I have a question about the "right" way to design a REST API, and am hoping someone out there on the Interweb will point me in the right direction. The short version of the question is, "How should batch operations be structured?" The long version goes something like this: Suppose your web application has to keep track of fruit flies. Each fruit fly has a unique (system-assigned) integer ID, a name (hey, even flies can be cuddly), and a genome (represented as a string of characters). If you only had to work with one fly at a time, the API might look something like this (with the data values formatted as XML, JSON, or what have you):
Operation URL HTTP Verb Request Data Response Code(s) Response Data
Find out what flies exist /api/fly GET --- 200 {id, id, ...}
Get a fly's record /api/fly/id GET --- 200 {id, name, genome}
Create a fly in the database /api/fly POST {name, genome} 200 {id}
Update a fly's record /api/fly/id PUT {new name and/or genome} 200 {id}
Delete a fly's record /api/fly/id DELETE --- 200 {id}
I've left out error cases because they aren't relevant to my question---at least, I don't think they are. But now suppose that you want to do batch operations, i.e., that you want to create, read, update, or delete hundreds or thousands of flies at once. Your client (which may be a desktop application or something else that isn't a browser) can POST data for lots of flies at once, but you do not want to handle the set of values like this:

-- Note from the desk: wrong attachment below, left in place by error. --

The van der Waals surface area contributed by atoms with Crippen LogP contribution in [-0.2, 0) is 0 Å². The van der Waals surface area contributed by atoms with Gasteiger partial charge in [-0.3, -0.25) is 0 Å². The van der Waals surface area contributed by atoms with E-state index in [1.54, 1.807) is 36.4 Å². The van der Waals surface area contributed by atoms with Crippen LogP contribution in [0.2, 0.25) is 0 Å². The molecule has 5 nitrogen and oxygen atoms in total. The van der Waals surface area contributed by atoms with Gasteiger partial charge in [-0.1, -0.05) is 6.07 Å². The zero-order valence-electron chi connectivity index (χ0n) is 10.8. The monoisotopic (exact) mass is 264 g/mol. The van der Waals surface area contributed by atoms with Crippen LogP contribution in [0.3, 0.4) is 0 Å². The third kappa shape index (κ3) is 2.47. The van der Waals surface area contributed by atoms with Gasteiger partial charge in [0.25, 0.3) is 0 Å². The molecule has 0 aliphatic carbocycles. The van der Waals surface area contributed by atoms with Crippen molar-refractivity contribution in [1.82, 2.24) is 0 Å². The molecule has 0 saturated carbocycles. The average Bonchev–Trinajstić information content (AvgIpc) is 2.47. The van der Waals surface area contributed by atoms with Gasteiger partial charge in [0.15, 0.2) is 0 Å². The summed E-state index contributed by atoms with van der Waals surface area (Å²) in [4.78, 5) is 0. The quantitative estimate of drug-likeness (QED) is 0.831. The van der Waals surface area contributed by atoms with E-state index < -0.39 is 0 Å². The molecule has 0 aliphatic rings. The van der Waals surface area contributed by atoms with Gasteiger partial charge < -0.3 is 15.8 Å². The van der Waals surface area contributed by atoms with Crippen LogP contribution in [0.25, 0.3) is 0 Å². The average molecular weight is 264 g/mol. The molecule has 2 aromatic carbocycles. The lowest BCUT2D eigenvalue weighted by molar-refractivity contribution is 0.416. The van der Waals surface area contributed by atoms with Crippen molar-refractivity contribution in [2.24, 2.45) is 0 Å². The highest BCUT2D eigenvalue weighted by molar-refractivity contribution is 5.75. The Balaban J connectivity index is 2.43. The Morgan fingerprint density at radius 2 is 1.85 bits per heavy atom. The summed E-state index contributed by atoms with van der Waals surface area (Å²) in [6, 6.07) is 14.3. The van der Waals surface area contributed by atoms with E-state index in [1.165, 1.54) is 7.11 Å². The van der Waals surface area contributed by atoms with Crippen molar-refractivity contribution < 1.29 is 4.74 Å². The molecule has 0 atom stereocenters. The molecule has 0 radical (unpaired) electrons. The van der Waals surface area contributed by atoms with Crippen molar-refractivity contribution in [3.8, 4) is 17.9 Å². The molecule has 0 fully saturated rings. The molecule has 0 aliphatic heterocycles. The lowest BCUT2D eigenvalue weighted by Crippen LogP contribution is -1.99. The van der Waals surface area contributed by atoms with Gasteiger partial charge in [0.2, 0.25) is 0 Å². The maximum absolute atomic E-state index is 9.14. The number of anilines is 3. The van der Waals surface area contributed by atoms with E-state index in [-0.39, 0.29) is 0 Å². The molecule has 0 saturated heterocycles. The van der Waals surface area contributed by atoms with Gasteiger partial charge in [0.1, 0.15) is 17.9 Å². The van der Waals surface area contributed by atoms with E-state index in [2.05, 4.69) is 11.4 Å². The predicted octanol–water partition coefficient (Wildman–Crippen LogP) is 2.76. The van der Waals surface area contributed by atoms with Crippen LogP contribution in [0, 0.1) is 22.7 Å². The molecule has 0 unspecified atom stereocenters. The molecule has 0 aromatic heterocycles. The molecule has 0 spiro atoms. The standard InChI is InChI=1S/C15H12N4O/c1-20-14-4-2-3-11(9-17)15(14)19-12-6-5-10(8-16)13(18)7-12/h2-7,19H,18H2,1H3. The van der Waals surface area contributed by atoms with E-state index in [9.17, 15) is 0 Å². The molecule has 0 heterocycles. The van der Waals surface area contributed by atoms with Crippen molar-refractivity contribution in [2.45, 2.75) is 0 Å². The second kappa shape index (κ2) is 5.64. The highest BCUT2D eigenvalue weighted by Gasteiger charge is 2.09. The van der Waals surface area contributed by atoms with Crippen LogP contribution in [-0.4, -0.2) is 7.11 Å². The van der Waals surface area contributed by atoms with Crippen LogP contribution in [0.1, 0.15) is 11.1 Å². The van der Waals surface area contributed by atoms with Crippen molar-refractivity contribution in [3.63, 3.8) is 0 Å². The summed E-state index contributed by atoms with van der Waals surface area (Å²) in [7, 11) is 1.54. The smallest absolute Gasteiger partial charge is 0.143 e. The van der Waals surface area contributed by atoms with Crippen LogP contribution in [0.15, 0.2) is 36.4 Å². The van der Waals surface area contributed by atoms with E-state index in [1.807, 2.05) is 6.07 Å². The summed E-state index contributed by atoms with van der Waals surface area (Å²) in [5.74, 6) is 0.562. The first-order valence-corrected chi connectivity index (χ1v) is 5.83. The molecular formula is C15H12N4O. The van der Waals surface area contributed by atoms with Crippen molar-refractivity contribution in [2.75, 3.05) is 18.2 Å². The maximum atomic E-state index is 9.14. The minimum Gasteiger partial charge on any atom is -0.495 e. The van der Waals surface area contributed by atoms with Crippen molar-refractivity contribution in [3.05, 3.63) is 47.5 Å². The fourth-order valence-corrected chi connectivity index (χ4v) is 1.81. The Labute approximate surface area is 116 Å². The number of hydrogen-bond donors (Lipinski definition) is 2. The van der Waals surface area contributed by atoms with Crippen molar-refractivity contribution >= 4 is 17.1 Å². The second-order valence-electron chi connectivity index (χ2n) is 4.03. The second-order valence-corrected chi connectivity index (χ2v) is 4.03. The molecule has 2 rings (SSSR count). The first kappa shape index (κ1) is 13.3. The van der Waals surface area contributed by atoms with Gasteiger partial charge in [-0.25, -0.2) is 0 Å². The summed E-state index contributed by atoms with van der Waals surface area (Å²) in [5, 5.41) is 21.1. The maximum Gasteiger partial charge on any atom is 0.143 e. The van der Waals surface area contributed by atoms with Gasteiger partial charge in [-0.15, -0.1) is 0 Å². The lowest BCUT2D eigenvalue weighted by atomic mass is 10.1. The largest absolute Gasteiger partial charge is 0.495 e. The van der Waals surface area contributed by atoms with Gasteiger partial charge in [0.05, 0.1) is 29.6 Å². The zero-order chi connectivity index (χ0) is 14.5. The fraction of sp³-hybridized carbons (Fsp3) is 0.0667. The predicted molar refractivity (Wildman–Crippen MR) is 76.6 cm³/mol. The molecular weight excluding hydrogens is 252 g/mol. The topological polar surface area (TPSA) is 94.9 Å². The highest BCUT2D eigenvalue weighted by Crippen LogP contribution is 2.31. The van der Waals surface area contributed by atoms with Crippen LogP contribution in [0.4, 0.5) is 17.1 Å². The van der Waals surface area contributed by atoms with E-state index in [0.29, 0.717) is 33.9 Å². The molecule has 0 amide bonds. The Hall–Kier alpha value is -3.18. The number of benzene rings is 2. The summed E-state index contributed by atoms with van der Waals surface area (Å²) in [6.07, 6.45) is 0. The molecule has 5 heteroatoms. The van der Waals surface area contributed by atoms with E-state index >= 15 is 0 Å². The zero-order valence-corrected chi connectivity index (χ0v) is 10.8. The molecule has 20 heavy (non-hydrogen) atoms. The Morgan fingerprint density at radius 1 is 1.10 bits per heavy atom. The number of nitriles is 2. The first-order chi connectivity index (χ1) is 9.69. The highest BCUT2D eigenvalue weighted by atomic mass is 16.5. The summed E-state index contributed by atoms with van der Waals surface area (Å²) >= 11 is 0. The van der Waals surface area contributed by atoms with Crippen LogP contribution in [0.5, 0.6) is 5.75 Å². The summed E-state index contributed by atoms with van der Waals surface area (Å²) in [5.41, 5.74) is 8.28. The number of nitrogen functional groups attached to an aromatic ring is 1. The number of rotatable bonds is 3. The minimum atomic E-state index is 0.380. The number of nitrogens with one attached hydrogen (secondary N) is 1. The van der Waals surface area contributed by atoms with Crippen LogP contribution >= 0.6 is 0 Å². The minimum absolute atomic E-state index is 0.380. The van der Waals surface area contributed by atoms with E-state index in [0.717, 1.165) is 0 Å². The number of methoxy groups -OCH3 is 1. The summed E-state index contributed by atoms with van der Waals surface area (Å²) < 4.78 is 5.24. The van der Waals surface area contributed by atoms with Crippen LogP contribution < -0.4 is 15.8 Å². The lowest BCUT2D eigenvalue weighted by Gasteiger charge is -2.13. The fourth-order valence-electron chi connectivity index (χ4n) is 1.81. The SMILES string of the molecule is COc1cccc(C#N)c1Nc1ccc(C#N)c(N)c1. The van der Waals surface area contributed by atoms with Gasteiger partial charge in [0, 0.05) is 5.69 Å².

result = OK

for chunk_of_data in HTTP_Request:

    start_database_transaction

    result = result and process(chunk_of_data)

    end_database_transaction

return result
The first reason you don't want to do this is that it's not atomic: if anything goes wrong partway through, you could have five hundred flies updated, and five hundred not. The second reason is that the process function is actually very slow: if you call it five hundred times, there's a real risk of taking so long that the web server will time out the request. (Note: in reality, a lot more is going on inside process than just a few SQL queries---files are being opened, parsed, and closed, log entries are being created, etc., so "get a faster web server" is not a valid solution.) The solution I've come up with is to make batch operations fundamental to the REST API, and to define the single-fly operations in terms of them. This leads to API entries like this:
Operation URL HTTP Verb Request Data Response Code(s) Response Data
Update flies' records /api/fly PUT { {id_0, name_0, genome_0}, {id_1, name_1, genome_1}, ...} 200 number_of_updates
with the obvious definition of a PUT to /api/fly/id as a multi-fly PUT with only one fly. This doesn't feel right, but I'm not sure where I've gone wrong. My performance constraints (i.e., the need to support batch operations) isn't going to go away, but the whole point of REST seems to be a fundamental one-to-one mapping between URLs and entities, which the batch API seems to violate. So, how do other people (or APIs) do this? And why?